Archive for January 18, 2018

The Boiled Leather Audio Moment #16!

January 18, 2018

Moment 16 | Sean vs. Mad Max: Fury Road & The Fifth Element

It’s another surprise Sean solo edition of BLAM! This time, Sean’s tackling two movies he dislikes, at the request of listener Jonathan Mauro: George Miller’s Mad Max: Fury Road and Luc Besson’s The Fifth Element. What’s your illustrious co-host’s beef against these two much-beloved blockbuster sci-fi/action hits? Subscribe for just $2/month and find out!

(Click here to buy this episode’s theme music.)

“The Assassination of Gianni Verace: American Crime Story” thoughts, Episode One: “The Man Who Would Be Vogue”

January 17, 2018

However you feel about Ryan Murphy’s other projects, ACS‘s debut season, The People v. O.J. Simpson, is unquestionably his apotheosis. In conjunction with writer-creators Scott Alexander and Larry Karaszewski, Murphy revisited a media-circus murder case nearly everyone thought had been exhausted of any creative or sociopolitical potential, and the result was a kaleidoscopic, knockout-powerful examination of racism, sexism, celebrity culture, journalism, the judicial system, the rise of reality TV, domestic violence, police misconduct, and the whole goddamn human condition. It was one of the best television shows of all time, full stop. Can Murphy, now working with writer Tom Rob Smith and adapting journalist Maureen Orth’s book on the case Vulgar Favors, draw water from that same dark well a second time?

Yes.

I reviewed the premiere of The Assassination of Gianni Versace, the brilliant new season of American Crime Story, for Decider, where I’ll be covering the show till the end.

The Beat’s Best Comics of 2017

January 14, 2018

“In a year that many have found bleak and depressing, Mirror Mirror II managed to channel this energy into one of the most riveting visual experiences of the year….the best horror comics anthology available.” —Phillippe Leblanc

“This book should win all the design awards for 2017. It’s as magnificent as the contents are (purposely) horrific.” —Heidi MacDonald

I’m honored to that Mirror Mirror II made the Beat’s Best Comics of 2017 list twice over, once courtesy of Phillippe Leblan and again via Heidi MacDonald. Perpetually grateful and glad so see this book reaching people. Buy it here.

If you like what I do, please subscribe to my Patreon or donate to my PayPal

January 7, 2018

Here’s the Patreon. Yes, it’s technically for the Boiled Leather Audio Hour podcast, and yes, I split it half and half with my illustrious co-host Stefan Sasse. But a) Stefan’s cool and deserves the scratch too, and b) you needn’t be interested in BLAH or the perks associated with becoming a patron to donate this way. Every bit helps.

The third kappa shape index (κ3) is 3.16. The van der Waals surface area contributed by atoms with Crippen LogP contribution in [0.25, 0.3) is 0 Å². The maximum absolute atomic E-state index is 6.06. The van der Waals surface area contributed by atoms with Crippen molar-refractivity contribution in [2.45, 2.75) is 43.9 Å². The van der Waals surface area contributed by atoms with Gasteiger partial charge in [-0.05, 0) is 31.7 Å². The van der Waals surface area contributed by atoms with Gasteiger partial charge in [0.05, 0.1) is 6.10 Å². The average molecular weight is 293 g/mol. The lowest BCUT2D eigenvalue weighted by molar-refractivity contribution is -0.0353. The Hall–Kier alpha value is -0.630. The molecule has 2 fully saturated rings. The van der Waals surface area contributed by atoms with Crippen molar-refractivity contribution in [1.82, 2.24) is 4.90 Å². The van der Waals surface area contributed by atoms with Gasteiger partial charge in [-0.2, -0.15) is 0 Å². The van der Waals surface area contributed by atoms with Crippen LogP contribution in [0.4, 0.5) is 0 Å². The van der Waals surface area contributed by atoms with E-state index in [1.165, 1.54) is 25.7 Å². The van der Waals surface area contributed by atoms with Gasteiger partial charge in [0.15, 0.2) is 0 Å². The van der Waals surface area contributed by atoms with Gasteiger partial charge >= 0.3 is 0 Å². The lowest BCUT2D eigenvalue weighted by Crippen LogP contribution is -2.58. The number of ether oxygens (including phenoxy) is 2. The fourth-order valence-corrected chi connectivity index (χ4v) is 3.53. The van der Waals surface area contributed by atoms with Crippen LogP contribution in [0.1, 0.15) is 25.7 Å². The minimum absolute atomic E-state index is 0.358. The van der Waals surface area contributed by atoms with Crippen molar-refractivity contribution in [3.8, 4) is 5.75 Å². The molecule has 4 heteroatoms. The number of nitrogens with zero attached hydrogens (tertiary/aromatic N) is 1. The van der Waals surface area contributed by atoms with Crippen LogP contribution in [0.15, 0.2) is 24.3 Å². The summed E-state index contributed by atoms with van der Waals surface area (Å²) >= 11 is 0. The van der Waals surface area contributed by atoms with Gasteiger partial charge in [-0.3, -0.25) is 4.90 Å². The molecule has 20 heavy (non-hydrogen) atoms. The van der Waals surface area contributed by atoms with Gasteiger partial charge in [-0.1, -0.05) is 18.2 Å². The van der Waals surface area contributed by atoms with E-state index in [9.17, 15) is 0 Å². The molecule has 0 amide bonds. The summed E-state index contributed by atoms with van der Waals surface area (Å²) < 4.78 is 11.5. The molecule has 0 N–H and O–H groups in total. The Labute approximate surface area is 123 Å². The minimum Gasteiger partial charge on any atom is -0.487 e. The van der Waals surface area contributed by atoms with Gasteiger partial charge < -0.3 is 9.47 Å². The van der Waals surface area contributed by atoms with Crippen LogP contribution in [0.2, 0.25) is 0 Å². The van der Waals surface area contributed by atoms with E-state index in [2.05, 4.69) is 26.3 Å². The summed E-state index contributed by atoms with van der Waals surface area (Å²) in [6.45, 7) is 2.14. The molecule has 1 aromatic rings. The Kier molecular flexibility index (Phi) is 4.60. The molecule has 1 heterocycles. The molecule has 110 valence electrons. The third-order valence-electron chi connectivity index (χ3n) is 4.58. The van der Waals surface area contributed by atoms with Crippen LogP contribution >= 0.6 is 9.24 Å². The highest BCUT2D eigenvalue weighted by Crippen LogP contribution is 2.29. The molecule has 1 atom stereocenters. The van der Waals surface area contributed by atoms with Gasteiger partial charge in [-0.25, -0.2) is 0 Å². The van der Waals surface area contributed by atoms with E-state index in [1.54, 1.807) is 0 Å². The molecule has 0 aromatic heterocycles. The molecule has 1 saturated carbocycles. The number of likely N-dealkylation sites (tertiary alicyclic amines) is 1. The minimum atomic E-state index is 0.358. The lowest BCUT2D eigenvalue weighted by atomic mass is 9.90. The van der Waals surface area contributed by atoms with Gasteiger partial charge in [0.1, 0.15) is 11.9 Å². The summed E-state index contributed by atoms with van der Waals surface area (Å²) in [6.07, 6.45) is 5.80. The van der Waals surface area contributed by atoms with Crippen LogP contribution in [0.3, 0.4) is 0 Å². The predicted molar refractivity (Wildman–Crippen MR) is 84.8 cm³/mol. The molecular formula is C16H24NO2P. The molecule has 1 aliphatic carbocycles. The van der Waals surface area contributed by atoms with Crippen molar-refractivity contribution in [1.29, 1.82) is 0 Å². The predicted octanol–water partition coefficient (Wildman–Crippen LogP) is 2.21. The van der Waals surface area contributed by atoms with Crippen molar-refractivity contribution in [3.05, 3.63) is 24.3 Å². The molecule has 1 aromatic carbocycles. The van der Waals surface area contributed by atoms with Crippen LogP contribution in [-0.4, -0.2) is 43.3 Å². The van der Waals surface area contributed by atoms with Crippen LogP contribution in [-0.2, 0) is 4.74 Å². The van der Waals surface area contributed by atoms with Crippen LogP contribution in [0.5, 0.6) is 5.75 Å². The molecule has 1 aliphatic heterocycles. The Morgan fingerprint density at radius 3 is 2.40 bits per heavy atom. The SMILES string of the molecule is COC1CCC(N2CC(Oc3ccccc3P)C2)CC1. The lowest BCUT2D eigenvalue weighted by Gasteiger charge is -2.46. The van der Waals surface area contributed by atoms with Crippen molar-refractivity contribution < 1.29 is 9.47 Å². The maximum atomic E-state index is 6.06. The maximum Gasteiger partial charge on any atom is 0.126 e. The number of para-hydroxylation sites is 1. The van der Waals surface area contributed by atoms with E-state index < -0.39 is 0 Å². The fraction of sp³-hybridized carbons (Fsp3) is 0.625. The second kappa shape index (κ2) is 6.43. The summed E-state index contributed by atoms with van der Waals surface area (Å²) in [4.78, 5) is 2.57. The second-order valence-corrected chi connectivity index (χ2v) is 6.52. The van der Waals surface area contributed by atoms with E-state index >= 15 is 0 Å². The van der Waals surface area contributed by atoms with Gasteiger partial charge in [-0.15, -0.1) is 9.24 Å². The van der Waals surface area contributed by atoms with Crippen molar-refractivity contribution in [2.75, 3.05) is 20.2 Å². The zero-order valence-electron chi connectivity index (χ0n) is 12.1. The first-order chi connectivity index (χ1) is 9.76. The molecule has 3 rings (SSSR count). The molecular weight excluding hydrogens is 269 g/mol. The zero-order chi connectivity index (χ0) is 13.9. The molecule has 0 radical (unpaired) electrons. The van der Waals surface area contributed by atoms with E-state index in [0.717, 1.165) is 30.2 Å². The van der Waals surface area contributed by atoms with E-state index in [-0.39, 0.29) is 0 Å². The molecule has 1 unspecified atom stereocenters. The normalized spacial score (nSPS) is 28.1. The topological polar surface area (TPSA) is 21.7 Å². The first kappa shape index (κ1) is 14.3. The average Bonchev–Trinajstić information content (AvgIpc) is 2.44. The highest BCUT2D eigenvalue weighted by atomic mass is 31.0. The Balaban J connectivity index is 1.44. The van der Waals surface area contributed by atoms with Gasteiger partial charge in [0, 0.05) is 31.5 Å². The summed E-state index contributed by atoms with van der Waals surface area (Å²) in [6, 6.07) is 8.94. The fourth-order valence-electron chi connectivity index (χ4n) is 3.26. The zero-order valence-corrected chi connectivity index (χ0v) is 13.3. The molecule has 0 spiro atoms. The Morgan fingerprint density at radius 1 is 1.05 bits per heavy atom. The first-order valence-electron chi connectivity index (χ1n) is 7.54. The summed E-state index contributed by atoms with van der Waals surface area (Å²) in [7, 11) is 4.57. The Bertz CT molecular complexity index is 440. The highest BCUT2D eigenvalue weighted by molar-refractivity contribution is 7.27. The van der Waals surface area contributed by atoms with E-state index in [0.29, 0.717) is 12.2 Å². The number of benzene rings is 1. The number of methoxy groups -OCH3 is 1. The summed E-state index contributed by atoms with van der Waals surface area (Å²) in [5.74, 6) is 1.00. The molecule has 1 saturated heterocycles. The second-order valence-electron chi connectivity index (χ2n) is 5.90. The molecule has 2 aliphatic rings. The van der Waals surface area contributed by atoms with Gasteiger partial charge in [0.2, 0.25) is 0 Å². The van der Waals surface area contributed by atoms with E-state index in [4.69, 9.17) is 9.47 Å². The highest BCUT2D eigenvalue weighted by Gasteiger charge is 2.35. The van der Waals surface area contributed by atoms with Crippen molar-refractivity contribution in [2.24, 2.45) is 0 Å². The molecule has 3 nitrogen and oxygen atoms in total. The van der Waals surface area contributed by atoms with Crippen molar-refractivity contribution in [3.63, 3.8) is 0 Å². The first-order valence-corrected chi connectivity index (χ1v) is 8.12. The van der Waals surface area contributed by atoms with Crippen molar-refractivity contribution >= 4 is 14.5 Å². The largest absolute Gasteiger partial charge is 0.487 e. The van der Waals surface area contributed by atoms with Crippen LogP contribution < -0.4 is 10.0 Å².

And here’s the PayPal. This goes directly to me and you can make it a monthly subscription-type thing if you feel like it. Again, every bit helps.

I have big plans for this year and money is a constant worry, and I’m uncertain as to how my absence from Twitter will affect me professionally. Your financial support at any level means the world to me.

Thank you for your consideration.

Rob M’s Favorite Anthologies of 2017

January 7, 2018

Mirror, Mirror II, edited by Sean T Collins and Julia Gfrorer, published by 2D Cloud
I’m not going to lie, this one really messed with me. If I were listing comics that challenged me the most in 2017 (which Alex Hoffman has done in the past), this would have been number one with a bullet. I wasn’t sure what to think when I first finished it. Did I like it? Is it the kind of anthology that can be liked? Collins and Gfrörer push to the very edge without going over it, with stories that show the strong link between eroticism and horror. It’s really unlike anything I’ve ever read.

Rob McGonigal named Mirror Mirror II one of his favorite anthologies of the year at Panel Patter. Can’t beat a lede like that.

Golden Globes 2018 Predictions: What Will Win, What Should Win

January 3, 2018

Best TV Series, Drama
The Crown
Game of Thrones
The Handmaid’s Tale
Stranger Things
This Is Us

WILL WIN: To paraphrase Bruce Wayne, Globes voters are a superstitious, cowardly lot. After anointing The Crown over worthy competition last year as a nod to our collective norms, expect voters to join the #Resistance and crown The Handmaid’s Tale this time around.

SHOULD WIN: As usual, Game of Thrones aimed highest and hit hardest.

ROBBED: Where to begin? The Americans, Better Call Saul, Halt and Catch Fire and, most flagrantly, The Leftovers are all all-time-great series that the Globes have seen fit to circumnavigate.

Best TV Series, Musical or Comedy
Black-ish
The Marvelous Mrs. Maisel
Master of None
SMILF
Will & Grace

WILL WIN: This is wild: The only series reappearing from last year’s suite of nominees is Black-ish. Your guess is as good as ours, but this certainly seems like a sign it’s a favorite.